We are delighted to see Icenian’s James and Oscar celebrate their incredible achievements at the Duke of Edinburgh Gold Award Celebrations at Buckingham Palace. James and Oscar were invited to the event hosted by HRH The Duke of Edinburgh in his first celebrations as Patron of the DofE charity. The celebration was one of four taking place over a week at the Palace, recognising around 9,000 young people who have shown extraordinary perseverance, creativity and resilience to complete their Gold DofE in schools, community organisations, youth groups and workplaces, all over the UK. Buckingham Palace Garden had been transformed into a festival-style celebration for young people and their loved ones, with giant deckchairs, bunting and garden games and activities. Attendees had the chance to hear from famous DofE Award holders and other inspiring speakers. The Gold DofE programme is a non-competitive personal challenge, open to all young people, which takes a minimum of 12 months to complete. Young people build their own programmes with activities in five sections – Physical, Skills, Volunteering, a five-day Residential and a four-day Expedition.
Icenian Oscar has given an account of the day and his time partaking in the Duke of Edinburgh Gold, below.
“In May I was very proud to attend my Gold Award celebration event at Buckingham Palace, hosted by The Duke of Edinburgh and attended by other Gold Award members and their guests. Achieving a Gold Award was the culmination of several years involvement in the scheme having done the Bronze and Silver Award in YR 9 and YR 11.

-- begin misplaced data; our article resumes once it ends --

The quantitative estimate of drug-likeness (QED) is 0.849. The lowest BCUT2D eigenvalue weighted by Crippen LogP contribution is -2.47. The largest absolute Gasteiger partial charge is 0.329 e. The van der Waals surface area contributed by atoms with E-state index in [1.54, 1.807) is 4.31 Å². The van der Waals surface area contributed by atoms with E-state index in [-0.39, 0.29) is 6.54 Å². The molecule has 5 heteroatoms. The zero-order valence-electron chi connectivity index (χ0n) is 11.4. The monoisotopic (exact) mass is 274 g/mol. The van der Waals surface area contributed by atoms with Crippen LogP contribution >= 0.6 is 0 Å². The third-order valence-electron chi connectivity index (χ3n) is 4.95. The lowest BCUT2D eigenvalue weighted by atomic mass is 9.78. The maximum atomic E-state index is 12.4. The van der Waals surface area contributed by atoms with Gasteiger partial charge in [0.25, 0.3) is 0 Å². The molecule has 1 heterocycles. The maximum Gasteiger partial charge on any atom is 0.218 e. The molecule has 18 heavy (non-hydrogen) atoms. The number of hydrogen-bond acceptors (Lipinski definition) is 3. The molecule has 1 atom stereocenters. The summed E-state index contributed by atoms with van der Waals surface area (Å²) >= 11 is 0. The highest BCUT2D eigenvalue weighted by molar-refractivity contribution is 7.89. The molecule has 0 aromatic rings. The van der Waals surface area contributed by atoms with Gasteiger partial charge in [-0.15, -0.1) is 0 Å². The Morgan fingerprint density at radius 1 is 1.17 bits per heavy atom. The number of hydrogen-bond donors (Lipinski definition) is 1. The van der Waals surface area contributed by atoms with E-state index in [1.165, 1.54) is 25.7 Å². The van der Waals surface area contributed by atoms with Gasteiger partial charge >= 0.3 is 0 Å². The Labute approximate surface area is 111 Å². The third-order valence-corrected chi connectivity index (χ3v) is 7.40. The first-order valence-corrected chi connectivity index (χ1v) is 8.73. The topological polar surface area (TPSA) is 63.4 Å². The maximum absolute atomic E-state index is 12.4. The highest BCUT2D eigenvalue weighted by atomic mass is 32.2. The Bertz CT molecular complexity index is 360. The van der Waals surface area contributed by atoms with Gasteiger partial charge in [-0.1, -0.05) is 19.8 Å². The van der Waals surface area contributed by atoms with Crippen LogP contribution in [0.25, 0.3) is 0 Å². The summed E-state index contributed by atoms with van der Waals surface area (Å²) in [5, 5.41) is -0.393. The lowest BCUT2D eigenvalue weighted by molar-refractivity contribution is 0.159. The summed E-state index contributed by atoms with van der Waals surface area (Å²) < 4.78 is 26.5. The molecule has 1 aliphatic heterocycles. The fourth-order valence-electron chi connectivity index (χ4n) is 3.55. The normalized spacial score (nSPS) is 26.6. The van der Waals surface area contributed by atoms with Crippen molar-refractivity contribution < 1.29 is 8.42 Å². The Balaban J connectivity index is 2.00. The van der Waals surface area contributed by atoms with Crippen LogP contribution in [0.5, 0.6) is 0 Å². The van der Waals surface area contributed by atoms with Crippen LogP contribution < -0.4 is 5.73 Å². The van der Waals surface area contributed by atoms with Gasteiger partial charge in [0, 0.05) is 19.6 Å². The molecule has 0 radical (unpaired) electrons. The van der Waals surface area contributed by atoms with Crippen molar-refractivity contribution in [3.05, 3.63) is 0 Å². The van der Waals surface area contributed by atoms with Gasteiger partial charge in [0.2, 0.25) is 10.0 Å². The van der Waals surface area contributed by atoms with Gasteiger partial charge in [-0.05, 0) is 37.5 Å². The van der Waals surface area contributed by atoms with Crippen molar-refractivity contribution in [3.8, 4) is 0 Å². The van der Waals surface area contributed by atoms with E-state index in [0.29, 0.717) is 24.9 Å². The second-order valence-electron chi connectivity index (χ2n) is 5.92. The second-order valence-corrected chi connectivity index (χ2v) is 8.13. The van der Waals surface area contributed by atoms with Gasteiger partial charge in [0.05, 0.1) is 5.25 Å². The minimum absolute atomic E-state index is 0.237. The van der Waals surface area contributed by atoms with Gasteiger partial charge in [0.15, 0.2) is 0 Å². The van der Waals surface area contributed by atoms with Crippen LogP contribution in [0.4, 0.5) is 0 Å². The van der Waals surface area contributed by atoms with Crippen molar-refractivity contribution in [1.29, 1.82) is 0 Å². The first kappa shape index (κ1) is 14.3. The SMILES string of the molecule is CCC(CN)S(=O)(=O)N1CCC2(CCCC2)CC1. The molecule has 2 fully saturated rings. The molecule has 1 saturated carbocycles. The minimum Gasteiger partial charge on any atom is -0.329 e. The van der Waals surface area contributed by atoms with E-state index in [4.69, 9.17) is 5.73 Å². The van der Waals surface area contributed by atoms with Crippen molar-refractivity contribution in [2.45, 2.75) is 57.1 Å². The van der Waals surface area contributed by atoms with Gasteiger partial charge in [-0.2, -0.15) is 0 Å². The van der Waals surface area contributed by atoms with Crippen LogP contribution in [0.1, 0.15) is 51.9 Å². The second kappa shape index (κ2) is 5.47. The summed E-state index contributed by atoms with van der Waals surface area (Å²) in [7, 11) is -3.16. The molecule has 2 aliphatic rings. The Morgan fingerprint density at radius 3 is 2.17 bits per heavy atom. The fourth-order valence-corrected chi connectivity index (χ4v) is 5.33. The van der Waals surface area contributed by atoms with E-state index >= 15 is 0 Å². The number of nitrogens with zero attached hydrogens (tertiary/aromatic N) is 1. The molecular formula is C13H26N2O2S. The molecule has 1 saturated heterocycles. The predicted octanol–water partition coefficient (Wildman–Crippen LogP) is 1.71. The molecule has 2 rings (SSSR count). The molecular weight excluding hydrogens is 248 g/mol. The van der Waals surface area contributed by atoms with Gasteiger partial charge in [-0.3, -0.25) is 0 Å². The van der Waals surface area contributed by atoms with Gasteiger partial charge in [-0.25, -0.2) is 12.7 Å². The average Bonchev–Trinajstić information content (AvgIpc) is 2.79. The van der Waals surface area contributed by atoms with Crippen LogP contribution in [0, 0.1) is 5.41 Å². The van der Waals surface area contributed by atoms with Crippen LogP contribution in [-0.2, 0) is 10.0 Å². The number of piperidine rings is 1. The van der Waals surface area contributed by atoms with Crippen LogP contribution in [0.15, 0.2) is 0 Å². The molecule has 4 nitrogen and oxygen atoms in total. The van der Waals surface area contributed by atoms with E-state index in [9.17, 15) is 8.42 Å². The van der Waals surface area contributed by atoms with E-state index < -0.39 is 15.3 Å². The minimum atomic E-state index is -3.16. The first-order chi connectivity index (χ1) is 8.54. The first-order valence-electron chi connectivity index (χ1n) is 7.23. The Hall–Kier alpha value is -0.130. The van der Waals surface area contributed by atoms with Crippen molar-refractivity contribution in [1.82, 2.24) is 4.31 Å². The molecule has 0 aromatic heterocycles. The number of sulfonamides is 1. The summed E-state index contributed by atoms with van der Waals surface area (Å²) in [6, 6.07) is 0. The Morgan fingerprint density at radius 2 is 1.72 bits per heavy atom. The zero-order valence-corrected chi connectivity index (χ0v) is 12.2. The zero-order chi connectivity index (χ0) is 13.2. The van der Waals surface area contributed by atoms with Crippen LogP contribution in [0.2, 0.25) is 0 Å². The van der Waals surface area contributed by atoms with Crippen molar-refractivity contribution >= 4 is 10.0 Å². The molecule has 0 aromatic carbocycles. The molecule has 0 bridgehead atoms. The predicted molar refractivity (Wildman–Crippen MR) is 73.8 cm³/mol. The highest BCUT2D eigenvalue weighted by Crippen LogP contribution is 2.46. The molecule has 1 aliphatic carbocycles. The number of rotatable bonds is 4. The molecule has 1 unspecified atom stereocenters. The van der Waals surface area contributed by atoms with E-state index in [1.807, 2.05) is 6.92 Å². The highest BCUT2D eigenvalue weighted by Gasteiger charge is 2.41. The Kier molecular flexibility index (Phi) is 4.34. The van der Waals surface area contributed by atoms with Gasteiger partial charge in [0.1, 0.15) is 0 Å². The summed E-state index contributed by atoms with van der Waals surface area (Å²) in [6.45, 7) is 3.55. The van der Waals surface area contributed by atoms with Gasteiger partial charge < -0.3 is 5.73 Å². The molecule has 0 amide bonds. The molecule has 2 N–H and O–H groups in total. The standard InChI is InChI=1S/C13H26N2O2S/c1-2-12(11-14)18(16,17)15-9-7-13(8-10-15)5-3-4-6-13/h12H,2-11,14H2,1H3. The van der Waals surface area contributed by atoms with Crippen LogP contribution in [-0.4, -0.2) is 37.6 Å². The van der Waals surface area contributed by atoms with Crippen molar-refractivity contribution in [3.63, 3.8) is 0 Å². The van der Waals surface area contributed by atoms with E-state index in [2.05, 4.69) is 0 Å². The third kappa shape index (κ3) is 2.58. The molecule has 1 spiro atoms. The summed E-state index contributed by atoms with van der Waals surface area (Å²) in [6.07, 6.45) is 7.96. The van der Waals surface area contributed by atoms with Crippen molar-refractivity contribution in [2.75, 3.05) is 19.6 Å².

I started my Gold at the start of Lockdown. Although there were lots of restrictions on what I could do, with a bit of lateral thinking I was still able to cover all the sections, Volunteering, Physical, Skills, Residential and the all-important Expedition. In fact, being able to work on these sections during this challenging time really helped me to develop new skills, test my limits and develop confidence. I was able to do things that I loved such as keeping fit for the Physical section, or developing new skills such as DIY, as well as doing voluntary work to help my community.
However, the two sections I enjoyed the most were the residential and expedition activities. The residential pushed me out of my comfort zone having to meet new people in an unfamiliar setting and participate in a range of activities such as kayaking, sailing, and climbing. But it was the Expedition that was the most rewarding. I took part in the South Downs way walk. 160km of walking over a week carrying all our equipment. Crossing the line was a relief after a week of solid walking and with only one blister.
To anybody wishing to start DofE, I would highly recommend it as it’s not only really good fun, but develops key skills such as leadership, effective communication team work and decision making. The award is recognised by potential employers and universities as a mark of real personal development and achievement.”